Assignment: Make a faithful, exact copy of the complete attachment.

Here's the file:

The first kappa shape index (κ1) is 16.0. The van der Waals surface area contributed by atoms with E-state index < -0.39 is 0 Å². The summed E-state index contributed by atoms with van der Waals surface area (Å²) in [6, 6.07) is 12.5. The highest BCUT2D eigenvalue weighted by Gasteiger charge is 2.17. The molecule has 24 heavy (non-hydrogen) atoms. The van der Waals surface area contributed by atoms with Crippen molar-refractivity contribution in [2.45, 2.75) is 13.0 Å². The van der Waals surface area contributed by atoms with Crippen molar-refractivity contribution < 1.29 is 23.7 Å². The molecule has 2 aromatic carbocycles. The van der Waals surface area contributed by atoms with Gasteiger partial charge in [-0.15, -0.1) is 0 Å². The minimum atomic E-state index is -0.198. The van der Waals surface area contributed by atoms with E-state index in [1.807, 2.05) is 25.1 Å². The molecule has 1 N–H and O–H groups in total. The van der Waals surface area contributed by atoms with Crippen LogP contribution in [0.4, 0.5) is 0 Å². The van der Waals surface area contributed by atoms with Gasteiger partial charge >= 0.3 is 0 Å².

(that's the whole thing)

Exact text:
The first kappa shape index (κ1) is 16.0. The van der Waals surface area contributed by atoms with E-state index < -0.39 is 0 Å². The summed E-state index contributed by atoms with van der Waals surface area (Å²) in [6, 6.07) is 12.5. The highest BCUT2D eigenvalue weighted by Gasteiger charge is 2.17. The molecule has 24 heavy (non-hydrogen) atoms. The van der Waals surface area contributed by atoms with Crippen molar-refractivity contribution in [2.45, 2.75) is 13.0 Å². The van der Waals surface area contributed by atoms with Crippen molar-refractivity contribution < 1.29 is 23.7 Å². The molecule has 2 aromatic carbocycles. The van der Waals surface area contributed by atoms with Gasteiger partial charge in [-0.15, -0.1) is 0 Å². The minimum atomic E-state index is -0.198. The van der Waals surface area contributed by atoms with E-state index in [1.807, 2.05) is 25.1 Å². The molecule has 1 N–H and O–H groups in total. The van der Waals surface area contributed by atoms with Crippen LogP contribution in [0.4, 0.5) is 0 Å². The van der Waals surface area contributed by atoms with Gasteiger partial charge >= 0.3 is 0 Å².